Monday, January 18, 2010

Doing good work

This is a great day for an Inklings fan — two blogs bring me to two good essays I haven't read for a long time.

Lydia McGrew sends me searching online for a great C.S. Lewis essay from 1959: "Modern Theology and Biblical Criticism," in which he questions the judgment of Bultmann, among others:
.... First then, whatever these men may be as Biblical critics, I distrust them as critics. They seem to me to lack literary judgment, to be imperceptive about the very quality of the texts they are reading. [....]

[Bultmann] "The personality of Jesus has no importance for the kerygma either of Paul or of John ... Indeed the tradition of the earliest Church did not even unconsciously preserve a picture of his personality. Every attempt to reconstruct one remains a play of subjective imagination."

So there is no personality of Our Lord presented in the New Testament. Through what strange process has this learned German gone in order to make himself blind to what all men except him see? What evidence have we that he would recognize a personality if it were there? For it is Bultmann contra mundum. If anything whatever is common to all believers, and even to many unbelievers, it is the sense that in the Gospels they have met a personality. .... [more]
And then, at Justin Taylor's blog, there is a link to an essay by a friend of Lewis, Dorothy L. Sayers, "Why Work?".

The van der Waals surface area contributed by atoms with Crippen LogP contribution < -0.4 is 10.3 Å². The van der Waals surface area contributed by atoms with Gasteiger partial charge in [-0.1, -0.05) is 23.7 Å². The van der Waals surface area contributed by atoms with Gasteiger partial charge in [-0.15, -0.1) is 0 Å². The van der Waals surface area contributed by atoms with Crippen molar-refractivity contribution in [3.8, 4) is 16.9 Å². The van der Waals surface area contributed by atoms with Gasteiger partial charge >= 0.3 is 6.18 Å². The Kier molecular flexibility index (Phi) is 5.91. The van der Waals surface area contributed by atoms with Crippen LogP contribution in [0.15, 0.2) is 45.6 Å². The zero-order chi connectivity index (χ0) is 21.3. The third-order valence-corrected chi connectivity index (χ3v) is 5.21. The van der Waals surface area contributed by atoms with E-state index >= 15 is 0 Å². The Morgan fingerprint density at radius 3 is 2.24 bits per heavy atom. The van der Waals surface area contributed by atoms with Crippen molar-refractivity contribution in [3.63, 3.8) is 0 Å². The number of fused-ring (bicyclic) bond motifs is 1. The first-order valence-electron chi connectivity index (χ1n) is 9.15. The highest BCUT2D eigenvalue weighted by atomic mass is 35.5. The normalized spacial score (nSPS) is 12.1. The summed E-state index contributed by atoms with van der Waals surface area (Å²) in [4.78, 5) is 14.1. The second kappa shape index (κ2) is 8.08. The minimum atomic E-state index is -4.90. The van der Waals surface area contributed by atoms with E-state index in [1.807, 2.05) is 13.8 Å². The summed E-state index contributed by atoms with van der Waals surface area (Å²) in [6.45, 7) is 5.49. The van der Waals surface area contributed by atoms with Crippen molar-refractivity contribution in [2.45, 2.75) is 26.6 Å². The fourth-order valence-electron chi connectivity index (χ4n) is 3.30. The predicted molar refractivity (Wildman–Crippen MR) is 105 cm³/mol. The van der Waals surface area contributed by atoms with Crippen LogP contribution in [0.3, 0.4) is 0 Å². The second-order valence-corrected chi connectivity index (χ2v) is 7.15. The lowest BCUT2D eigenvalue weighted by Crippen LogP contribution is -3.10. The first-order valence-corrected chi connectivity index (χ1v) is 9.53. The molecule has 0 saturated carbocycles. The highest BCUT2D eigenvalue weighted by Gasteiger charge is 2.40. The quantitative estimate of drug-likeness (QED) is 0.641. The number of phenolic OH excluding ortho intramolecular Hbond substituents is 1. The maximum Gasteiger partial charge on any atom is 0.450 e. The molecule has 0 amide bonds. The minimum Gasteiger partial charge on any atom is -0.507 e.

[....] The Church’s approach to an intelligent carpenter is usually confined to exhorting him not to be drunk and disorderly in his leisure hours, and to come to church on Sundays. What the Church should be telling him is this: that the very first demand that his religion makes upon him is that he should make good tables.

Church by all means, and decent forms of amusement, certainly – but what use is all that if in the very center of his life and occupation he is insulting God with bad carpentry? No crooked table legs or ill-fitting drawers ever, I dare swear, came out of the carpenter’s shop at Nazareth. Nor, if they did, could anyone believe that they were made by the same hand that made Heaven and earth. No piety in the worker will compensate for work that is not true to itself; for any work that is untrue to its own technique is a living lie.

Yet in Her own buildings, in Her own ecclesiastical art and music, in Her hymns and prayers, in Her sermons and in Her little books of devotion, the Church will tolerate or permit a pious intention to excuse so ugly, so pretentious, so tawdry and twaddling, so insincere and insipid, so bad as to shock and horrify any decent draftsman.

And why? Simply because She has lost all sense of the fact that the living and eternal truth is expressed in work only so far as that work is true in itself, to itself, to the standards of its own technique. She has forgotten that the secular vocation is sacred. Forgotten that a building must be good architecture before it can be a good church; that a painting must be well painted before it can be a good sacred picture; that work must be good work before it can call itself God’s work.

Let the Church remember this: that every maker and worker is called to serve God in his profession or trade – not outside it. .... [more]
Lewis on Biblical Criticism: Modern Theology and Biblical Criticism, songlight for dawn: ‘Why Work?’ by Dorothy L. Sayers